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Journal Article


Elhelw M, Nicolaou M, Chung A, Yang GZ, Atkins MS. ACM Trans. Appl. Percept. 2008; 5(1): 1-20.


(Copyright © 2008, Association for Computing Machinery)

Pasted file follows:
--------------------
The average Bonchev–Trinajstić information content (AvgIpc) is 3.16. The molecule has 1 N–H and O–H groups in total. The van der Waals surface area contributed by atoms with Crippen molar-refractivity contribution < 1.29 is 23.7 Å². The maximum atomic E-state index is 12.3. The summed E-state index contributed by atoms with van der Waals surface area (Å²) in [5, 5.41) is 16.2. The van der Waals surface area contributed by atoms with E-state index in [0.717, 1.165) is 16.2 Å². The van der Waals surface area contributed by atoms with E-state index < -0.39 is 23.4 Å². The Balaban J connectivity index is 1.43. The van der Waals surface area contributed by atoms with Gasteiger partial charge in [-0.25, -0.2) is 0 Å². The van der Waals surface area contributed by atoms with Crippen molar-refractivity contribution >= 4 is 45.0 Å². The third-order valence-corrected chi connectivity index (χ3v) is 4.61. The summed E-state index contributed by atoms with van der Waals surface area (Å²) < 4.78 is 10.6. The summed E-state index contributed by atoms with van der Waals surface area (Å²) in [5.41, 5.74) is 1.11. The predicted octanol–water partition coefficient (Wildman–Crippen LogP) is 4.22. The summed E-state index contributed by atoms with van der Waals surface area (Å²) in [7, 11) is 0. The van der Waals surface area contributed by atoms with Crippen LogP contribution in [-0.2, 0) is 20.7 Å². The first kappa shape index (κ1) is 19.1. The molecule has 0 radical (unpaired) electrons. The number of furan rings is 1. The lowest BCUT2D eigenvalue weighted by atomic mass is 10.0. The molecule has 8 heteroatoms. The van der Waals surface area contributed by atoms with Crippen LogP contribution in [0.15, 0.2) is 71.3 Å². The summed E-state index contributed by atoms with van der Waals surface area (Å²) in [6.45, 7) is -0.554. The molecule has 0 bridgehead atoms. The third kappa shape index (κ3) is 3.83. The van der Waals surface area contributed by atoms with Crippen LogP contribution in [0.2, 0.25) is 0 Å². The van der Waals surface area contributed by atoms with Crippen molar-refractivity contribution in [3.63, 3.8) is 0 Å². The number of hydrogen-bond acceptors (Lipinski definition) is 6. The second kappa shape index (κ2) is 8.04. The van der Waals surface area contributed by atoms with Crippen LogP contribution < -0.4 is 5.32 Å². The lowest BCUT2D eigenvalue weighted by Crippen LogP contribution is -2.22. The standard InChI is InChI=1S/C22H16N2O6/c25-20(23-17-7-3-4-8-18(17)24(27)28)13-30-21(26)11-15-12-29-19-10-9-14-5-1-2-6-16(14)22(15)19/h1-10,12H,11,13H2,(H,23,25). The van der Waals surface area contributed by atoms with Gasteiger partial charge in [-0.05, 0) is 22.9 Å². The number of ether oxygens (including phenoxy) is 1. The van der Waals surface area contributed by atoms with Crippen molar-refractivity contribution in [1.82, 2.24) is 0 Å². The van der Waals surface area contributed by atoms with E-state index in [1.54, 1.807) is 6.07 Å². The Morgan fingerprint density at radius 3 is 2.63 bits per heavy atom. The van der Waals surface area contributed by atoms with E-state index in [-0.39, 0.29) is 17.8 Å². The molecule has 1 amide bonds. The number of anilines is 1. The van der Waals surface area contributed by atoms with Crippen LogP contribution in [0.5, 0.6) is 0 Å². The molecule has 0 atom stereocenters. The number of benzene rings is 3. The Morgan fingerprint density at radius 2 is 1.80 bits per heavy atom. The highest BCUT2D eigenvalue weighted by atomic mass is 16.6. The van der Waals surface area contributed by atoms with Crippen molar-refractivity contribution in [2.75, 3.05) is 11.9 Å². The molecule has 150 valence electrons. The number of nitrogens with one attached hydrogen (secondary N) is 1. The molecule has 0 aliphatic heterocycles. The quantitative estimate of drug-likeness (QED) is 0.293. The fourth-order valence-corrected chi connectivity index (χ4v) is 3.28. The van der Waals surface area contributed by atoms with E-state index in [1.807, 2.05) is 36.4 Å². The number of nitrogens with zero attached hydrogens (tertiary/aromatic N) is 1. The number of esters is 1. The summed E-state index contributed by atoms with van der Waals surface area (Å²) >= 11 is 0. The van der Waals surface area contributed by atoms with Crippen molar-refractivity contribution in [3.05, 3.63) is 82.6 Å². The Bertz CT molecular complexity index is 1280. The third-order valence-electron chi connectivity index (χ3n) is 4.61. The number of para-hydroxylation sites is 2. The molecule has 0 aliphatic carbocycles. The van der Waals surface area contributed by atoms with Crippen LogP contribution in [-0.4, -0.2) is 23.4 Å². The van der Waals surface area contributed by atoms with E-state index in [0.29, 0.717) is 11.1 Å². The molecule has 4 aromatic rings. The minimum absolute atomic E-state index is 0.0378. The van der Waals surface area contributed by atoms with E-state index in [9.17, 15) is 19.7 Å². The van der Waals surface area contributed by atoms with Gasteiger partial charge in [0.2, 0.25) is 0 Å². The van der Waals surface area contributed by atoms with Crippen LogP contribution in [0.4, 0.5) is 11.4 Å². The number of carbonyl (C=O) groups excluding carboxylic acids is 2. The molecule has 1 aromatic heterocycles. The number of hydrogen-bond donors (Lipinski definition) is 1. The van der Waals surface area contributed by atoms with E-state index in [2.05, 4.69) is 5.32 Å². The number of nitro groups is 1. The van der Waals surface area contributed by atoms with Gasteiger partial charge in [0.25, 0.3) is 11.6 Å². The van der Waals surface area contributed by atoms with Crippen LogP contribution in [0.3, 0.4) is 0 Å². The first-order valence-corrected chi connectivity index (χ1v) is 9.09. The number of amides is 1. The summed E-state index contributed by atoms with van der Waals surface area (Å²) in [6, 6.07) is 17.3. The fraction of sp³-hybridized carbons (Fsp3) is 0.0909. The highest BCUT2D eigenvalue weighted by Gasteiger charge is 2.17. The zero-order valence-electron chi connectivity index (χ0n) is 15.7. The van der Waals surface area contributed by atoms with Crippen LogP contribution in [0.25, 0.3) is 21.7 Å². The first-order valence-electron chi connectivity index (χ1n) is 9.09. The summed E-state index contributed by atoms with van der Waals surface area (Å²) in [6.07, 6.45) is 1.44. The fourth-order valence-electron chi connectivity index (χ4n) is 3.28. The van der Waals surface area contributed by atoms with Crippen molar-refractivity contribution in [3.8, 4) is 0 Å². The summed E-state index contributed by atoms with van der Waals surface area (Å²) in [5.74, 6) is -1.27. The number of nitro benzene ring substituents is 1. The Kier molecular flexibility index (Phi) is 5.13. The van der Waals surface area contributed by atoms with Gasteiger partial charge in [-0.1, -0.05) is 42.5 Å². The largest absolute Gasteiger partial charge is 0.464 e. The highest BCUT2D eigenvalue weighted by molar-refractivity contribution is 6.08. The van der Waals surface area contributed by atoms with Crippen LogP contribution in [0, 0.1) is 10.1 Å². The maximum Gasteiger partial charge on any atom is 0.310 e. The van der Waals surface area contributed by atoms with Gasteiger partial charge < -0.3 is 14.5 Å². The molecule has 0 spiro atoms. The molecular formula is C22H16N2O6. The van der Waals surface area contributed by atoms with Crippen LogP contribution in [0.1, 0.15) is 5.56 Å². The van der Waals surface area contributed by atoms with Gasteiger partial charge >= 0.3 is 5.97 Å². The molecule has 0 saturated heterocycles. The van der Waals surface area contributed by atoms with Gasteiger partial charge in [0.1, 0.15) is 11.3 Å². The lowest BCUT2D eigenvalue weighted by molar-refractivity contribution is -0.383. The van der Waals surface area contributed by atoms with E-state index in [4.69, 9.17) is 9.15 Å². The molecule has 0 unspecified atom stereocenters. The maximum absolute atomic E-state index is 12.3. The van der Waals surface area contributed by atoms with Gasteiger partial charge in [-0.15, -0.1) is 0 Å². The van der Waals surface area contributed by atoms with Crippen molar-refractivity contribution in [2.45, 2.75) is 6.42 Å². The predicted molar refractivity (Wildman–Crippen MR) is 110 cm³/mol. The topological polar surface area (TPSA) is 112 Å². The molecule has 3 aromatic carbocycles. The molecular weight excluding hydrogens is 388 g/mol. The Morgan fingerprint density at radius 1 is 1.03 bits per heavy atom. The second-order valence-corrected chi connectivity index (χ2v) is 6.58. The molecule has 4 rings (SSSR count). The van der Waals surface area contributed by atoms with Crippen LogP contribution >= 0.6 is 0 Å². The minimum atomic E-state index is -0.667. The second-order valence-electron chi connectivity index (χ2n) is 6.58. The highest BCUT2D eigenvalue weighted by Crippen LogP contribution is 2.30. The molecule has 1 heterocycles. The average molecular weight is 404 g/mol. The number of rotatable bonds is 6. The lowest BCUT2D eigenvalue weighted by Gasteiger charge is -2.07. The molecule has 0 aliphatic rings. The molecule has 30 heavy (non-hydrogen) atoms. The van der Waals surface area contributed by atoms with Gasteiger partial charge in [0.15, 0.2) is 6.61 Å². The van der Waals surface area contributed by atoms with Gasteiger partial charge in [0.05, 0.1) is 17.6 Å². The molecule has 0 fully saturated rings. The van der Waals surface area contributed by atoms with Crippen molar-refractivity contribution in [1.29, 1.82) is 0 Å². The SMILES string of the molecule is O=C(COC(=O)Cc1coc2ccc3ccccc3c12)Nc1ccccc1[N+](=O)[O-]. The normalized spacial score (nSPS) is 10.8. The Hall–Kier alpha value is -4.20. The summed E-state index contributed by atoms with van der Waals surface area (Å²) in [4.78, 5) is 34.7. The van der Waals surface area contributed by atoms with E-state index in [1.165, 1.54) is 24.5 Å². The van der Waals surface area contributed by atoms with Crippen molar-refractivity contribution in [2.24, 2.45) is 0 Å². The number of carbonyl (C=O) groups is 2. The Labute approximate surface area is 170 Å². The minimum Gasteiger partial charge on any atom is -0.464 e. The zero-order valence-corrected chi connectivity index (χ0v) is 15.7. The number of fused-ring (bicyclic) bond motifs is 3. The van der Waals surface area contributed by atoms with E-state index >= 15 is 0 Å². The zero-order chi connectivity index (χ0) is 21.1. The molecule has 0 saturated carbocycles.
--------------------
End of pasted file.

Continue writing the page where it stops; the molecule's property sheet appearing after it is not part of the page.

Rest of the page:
Visual realism has been a major objective of computer graphics since the inception of the field. However, the perception of visual realism is not a well-understood process and is usually attributed to a combination of visual cues and image features that are difficult to define or measure. For highly complex images, the problem is even more involved. The purpose of this paper is to present a study based on eye tracking for investigating the perception of visual realism of static images with different visual qualities. The eye-fixation clusters helped to define salient image features corresponding to 3D surface details and light transfer properties that attract observers' attention. This enabled the definition and categorization of image attributes affecting the perception of photorealism. The dynamics of the visual behavior of different observer groups were examined by analyzing saccadic eye movements. We also demonstrated how the different image categories used in the experiments were perceived with varying degrees of visual realism. The results presented can be used as a basis for investigating the impact of individual image features on the perception of visual realism. This study suggests that post-recall or simple abstraction of visual experience is not accurate and the use of eye tracking provides an effective way of determining relevant features that affect visual realism, thus allowing for improved rendering techniques that target these features.


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